The only Yazidi cemetery in Tbilisi is located on a hill overlooking the city in Upper Chughureti district.

Until less than a year ago, the area around the cemetery used to be a site of illegal garbage disposal. It was finally rehabilitated in June 2015.

Yazidis are an ethno-religious group who speak the Kurmanji dialect of Kurdish, similar to the language used by Kurds in Turkey.

According to the 2002 census, over 18 thousand Yazidis lived in Georgia. Number of refugees from Şingal (Sinjar), Iraq came to Georgia after Sinjar Massacre and other similar events in Iraq and Syria running away from the Islamic State.

In June 2015, a Yazidi temple and a culture centre were opened in Tbilisi. The temple, named after Sultan Êzîd, the lord of people and their worldly life in Yazidi religion, is the third such temple in the world, after the ones in Laliş‎, Iraq, and Armavir, Armenia.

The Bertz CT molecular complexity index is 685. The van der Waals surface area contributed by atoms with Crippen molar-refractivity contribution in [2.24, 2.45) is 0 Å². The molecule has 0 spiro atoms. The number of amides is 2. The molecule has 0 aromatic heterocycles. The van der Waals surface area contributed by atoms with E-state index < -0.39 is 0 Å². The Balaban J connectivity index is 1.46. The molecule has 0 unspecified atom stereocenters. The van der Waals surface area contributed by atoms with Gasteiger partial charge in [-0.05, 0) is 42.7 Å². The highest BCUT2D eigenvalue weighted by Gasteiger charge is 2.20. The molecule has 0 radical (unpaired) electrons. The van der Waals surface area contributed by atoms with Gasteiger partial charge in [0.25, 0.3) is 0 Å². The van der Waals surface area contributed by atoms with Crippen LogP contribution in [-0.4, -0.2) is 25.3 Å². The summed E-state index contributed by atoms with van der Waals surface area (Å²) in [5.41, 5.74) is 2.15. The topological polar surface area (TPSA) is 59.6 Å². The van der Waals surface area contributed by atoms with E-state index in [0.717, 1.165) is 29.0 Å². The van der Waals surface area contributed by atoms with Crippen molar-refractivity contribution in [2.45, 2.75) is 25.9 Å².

Some tombstones feature a sun emblem called roj, which is also featured on the flag of Kurdistan — an important symbol in Yazidi religion. When Yazidis perform their daily prayers, they face the direction of the sun.

Other tombstones feature Christian symbols, which reflects the fact that many Georgian Yazidis profess Christianity today.

Although the majority of tombstones have engravings in Russian or Georgian, some of them feature inscriptions in Kurdish. On older graves, one can see texts written in the old Kurdish Cyrillic alphabet, which was only used by the Yazidis of the Soviet Union. Newer graves feature texts written in the modern standard Kurdish Latin alphabet.

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